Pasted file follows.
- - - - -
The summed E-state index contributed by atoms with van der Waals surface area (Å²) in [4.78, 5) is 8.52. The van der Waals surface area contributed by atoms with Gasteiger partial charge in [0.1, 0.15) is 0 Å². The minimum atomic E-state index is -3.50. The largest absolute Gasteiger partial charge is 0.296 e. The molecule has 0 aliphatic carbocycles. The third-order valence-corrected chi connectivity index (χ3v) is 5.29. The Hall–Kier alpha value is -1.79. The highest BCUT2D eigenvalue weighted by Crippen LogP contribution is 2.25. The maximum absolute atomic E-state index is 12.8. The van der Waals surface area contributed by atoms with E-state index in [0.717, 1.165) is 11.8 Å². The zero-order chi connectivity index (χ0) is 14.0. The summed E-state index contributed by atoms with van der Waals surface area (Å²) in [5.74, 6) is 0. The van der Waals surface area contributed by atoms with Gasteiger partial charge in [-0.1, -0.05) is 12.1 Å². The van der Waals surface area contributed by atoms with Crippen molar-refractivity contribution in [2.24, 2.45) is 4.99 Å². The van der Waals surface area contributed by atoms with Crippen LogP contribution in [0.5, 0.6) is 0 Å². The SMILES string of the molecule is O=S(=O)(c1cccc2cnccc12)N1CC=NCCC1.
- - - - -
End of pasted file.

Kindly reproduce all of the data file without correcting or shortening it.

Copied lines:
The summed E-state index contributed by atoms with van der Waals surface area (Å²) in [4.78, 5) is 8.52. The van der Waals surface area contributed by atoms with Gasteiger partial charge in [0.1, 0.15) is 0 Å². The minimum atomic E-state index is -3.50. The largest absolute Gasteiger partial charge is 0.296 e. The molecule has 0 aliphatic carbocycles. The third-order valence-corrected chi connectivity index (χ3v) is 5.29. The Hall–Kier alpha value is -1.79. The highest BCUT2D eigenvalue weighted by Crippen LogP contribution is 2.25. The maximum absolute atomic E-state index is 12.8. The van der Waals surface area contributed by atoms with E-state index in [0.717, 1.165) is 11.8 Å². The zero-order chi connectivity index (χ0) is 14.0. The summed E-state index contributed by atoms with van der Waals surface area (Å²) in [5.74, 6) is 0. The van der Waals surface area contributed by atoms with Gasteiger partial charge in [-0.1, -0.05) is 12.1 Å². The van der Waals surface area contributed by atoms with Crippen molar-refractivity contribution in [2.24, 2.45) is 4.99 Å². The van der Waals surface area contributed by atoms with Crippen LogP contribution in [0.5, 0.6) is 0 Å². The SMILES string of the molecule is O=S(=O)(c1cccc2cnccc12)N1CC=NCCC1.